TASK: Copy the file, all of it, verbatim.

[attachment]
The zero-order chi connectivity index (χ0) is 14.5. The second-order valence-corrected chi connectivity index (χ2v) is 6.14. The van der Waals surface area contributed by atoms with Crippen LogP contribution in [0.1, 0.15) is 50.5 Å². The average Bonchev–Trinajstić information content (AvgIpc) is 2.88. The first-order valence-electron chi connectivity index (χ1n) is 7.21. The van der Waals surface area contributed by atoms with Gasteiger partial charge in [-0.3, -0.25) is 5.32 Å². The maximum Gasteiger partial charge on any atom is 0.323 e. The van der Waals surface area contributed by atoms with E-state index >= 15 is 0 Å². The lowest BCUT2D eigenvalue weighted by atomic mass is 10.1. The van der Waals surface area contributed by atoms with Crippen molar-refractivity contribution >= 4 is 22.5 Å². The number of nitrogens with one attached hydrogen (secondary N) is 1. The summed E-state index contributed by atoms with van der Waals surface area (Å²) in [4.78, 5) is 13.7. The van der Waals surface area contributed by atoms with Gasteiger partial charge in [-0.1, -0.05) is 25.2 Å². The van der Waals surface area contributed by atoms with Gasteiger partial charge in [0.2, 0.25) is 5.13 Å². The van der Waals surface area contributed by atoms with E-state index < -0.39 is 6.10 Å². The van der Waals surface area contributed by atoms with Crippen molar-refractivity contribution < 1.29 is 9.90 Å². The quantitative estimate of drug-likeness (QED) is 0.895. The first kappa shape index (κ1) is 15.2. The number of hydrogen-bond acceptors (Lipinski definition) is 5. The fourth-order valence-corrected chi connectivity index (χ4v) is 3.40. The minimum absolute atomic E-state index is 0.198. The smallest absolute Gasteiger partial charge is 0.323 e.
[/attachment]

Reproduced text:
The zero-order chi connectivity index (χ0) is 14.5. The second-order valence-corrected chi connectivity index (χ2v) is 6.14. The van der Waals surface area contributed by atoms with Crippen LogP contribution in [0.1, 0.15) is 50.5 Å². The average Bonchev–Trinajstić information content (AvgIpc) is 2.88. The first-order valence-electron chi connectivity index (χ1n) is 7.21. The van der Waals surface area contributed by atoms with Gasteiger partial charge in [-0.3, -0.25) is 5.32 Å². The maximum Gasteiger partial charge on any atom is 0.323 e. The van der Waals surface area contributed by atoms with E-state index >= 15 is 0 Å². The lowest BCUT2D eigenvalue weighted by atomic mass is 10.1. The van der Waals surface area contributed by atoms with Crippen molar-refractivity contribution >= 4 is 22.5 Å². The number of nitrogens with one attached hydrogen (secondary N) is 1. The summed E-state index contributed by atoms with van der Waals surface area (Å²) in [4.78, 5) is 13.7. The van der Waals surface area contributed by atoms with Gasteiger partial charge in [-0.1, -0.05) is 25.2 Å². The van der Waals surface area contributed by atoms with Gasteiger partial charge in [0.2, 0.25) is 5.13 Å². The van der Waals surface area contributed by atoms with E-state index < -0.39 is 6.10 Å². The van der Waals surface area contributed by atoms with Crippen molar-refractivity contribution < 1.29 is 9.90 Å². The quantitative estimate of drug-likeness (QED) is 0.895. The first kappa shape index (κ1) is 15.2. The number of hydrogen-bond acceptors (Lipinski definition) is 5. The fourth-order valence-corrected chi connectivity index (χ4v) is 3.40. The minimum absolute atomic E-state index is 0.198. The smallest absolute Gasteiger partial charge is 0.323 e.